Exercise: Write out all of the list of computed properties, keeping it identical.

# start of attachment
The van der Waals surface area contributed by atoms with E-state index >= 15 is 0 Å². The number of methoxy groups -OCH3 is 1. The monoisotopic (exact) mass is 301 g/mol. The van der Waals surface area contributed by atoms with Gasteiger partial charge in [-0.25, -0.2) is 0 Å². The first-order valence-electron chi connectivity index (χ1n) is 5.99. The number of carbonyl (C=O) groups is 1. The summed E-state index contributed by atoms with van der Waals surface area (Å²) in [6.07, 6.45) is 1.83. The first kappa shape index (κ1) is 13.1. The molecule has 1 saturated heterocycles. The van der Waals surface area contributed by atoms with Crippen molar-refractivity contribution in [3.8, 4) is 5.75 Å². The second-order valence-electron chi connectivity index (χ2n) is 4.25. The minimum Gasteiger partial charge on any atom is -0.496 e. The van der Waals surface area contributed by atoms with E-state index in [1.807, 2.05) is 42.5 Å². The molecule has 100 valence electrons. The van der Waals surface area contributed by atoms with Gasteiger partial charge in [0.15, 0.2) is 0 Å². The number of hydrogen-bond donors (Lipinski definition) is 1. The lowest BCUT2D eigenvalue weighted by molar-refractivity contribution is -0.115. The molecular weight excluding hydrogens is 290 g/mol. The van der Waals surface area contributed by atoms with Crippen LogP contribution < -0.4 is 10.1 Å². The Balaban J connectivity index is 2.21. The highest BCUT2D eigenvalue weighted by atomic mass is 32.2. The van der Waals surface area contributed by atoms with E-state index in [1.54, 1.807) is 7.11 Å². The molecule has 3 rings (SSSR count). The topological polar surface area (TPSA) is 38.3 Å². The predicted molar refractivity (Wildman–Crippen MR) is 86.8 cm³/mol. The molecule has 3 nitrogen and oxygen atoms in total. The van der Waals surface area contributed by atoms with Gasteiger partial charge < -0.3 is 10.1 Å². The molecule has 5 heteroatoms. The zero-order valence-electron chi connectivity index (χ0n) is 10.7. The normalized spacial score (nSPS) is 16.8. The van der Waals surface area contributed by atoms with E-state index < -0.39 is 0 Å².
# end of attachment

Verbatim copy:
The van der Waals surface area contributed by atoms with E-state index >= 15 is 0 Å². The number of methoxy groups -OCH3 is 1. The monoisotopic (exact) mass is 301 g/mol. The van der Waals surface area contributed by atoms with Gasteiger partial charge in [-0.25, -0.2) is 0 Å². The first-order valence-electron chi connectivity index (χ1n) is 5.99. The number of carbonyl (C=O) groups is 1. The summed E-state index contributed by atoms with van der Waals surface area (Å²) in [6.07, 6.45) is 1.83. The first kappa shape index (κ1) is 13.1. The molecule has 1 saturated heterocycles. The van der Waals surface area contributed by atoms with Crippen molar-refractivity contribution in [3.8, 4) is 5.75 Å². The second-order valence-electron chi connectivity index (χ2n) is 4.25. The minimum Gasteiger partial charge on any atom is -0.496 e. The van der Waals surface area contributed by atoms with E-state index in [1.807, 2.05) is 42.5 Å². The molecule has 100 valence electrons. The van der Waals surface area contributed by atoms with Gasteiger partial charge in [0.15, 0.2) is 0 Å². The number of hydrogen-bond donors (Lipinski definition) is 1. The lowest BCUT2D eigenvalue weighted by molar-refractivity contribution is -0.115. The molecular weight excluding hydrogens is 290 g/mol. The van der Waals surface area contributed by atoms with Crippen LogP contribution < -0.4 is 10.1 Å². The Balaban J connectivity index is 2.21. The highest BCUT2D eigenvalue weighted by atomic mass is 32.2. The van der Waals surface area contributed by atoms with E-state index in [1.54, 1.807) is 7.11 Å². The molecule has 3 rings (SSSR count). The topological polar surface area (TPSA) is 38.3 Å². The predicted molar refractivity (Wildman–Crippen MR) is 86.8 cm³/mol. The molecule has 3 nitrogen and oxygen atoms in total. The van der Waals surface area contributed by atoms with Gasteiger partial charge < -0.3 is 10.1 Å². The molecule has 5 heteroatoms. The zero-order valence-electron chi connectivity index (χ0n) is 10.7. The normalized spacial score (nSPS) is 16.8. The van der Waals surface area contributed by atoms with E-state index < -0.39 is 0 Å².